This is what a crash against a wall looks like at 150 km/h

Despite the fact that the images are not suitable for all audiences, the video that accompanies these lines accumulates more than 2.5 million views in three days. The reason? Has become A perfect road safety lesson that shows drivers what a high speed crash into a wall is like.

The recording stars a BMW 5 Series E39 Touring, driving, remotely, against a solid wall: obviously, no one was injured. The idea of Vilebrequin (the YouTube channel behind the test) was to portray what happens when a vehicle of a certain age travels at a high speed, but far from its maximum figures. And also its consequences.

The proof

The stage is a track one kilometer long. The distance was not enough for the vehicle to reach 200 km/h, so they decided to do the test at a lower speed than initially planned: the BMW 5 Series Touring is driving at 150km/h until he crashed directly into a wall. That speed is three times higher than that used in a normal crash test: EuroNCAP does its tests at 50 km/h, while in the United States they are carried out at 56.3 km/h.

Read More:   As big and equipped as a Toyota RAV4, the bargain of the month costs €22,990

The famous ‘Elephant Effect’

The video highlights the danger of the ‘Elephant Effect’. As the General Directorate of Traffic has explained on numerous occasions, at a speed of 60 km/h, a passenger weighing 75 kilos and traveling without a belt would hit the front seat with a force equivalent to the weight of a 4.2-tonne elephant.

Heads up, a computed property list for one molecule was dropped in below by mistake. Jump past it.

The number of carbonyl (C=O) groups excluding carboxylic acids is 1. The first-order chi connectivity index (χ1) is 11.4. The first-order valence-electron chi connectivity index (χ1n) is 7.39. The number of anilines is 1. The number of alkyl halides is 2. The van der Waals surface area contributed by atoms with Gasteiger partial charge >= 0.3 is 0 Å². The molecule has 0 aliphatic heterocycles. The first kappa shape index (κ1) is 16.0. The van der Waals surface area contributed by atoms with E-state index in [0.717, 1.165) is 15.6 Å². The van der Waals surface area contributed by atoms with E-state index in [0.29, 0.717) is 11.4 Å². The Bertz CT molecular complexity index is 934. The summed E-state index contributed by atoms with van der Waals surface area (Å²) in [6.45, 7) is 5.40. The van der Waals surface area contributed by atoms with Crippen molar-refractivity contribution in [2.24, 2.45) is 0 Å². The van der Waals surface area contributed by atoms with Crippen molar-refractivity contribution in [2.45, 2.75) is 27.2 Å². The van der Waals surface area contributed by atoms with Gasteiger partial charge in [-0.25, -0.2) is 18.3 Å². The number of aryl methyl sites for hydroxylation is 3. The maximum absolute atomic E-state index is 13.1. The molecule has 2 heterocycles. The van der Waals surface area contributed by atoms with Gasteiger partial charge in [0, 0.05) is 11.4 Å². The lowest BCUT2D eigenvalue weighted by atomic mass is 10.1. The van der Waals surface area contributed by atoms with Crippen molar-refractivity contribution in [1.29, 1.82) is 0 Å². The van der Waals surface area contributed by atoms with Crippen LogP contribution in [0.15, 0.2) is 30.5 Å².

And it is that when one of the passengers in the rear row travels without this safety element and there is a sudden stop, his weight multiplies and hits the person in front with an equivalent force (depending on his weight and the vehicle speed) to the weight of a pachyderm.

The consequences of G forces

Another point to take into account in high speed accidents is the fact of colliding at such a high speed against an immovable object: this implies a drastic reduction in speed, which implies G forces that are too high for the human body supports them. In the impact shown in the video a maximum of 64 G is reached: more than enough to cause life-threatening injuries to any human being.

Read More:   Mexico – Combi suffers a rollover crash that causes at least 7 injuries on the Guinda Route in Morelia

In these situations, surviving is quite a stroke of luck. Even if the BMW 5 Series E39 had remained intact after the crash, the people inside would have experienced a sudden deceleration from 150 to 0 km/h. In those conditions, what you do or what happens to the car is irrelevant: the occupants would not have survived upon impact.

A lesson in road safety

It is true that the shock staged one of the worst accidents that a vehicle can suffer because it involves driving faster than the speed limit on a motorway in any European country (German Autobahns aside) and hitting a wall without making the slightest gesture to slow down. However, no matter how bizarre the coincidence of all these conditions may seem, it could happen: on a highway or motorway, the risk of being hit from behind by someone driving above the established limits is real.

It never hurts to be aware of the consequences of driving at these levels on the road: they not only endanger us, but also the rest. And it is that if, really, you want to drive a vehicle much stronger than what is allowed… the circuits will always remain.

Read More:   A racing sports car with a street license hunted by a radar at 199 km/h in Teruel

About Alicia Peters

Check Also

The trailer for the penultimate Fast & Furious film reveals that they recover the original spirit: street racing returns

The trailer for the penultimate Fast & Furious film reveals that they recover the original spirit: street racing returns

Fast X will be the first of the last two Fast and Furious movies. The …

Leave a Reply

Your email address will not be published. Required fields are marked *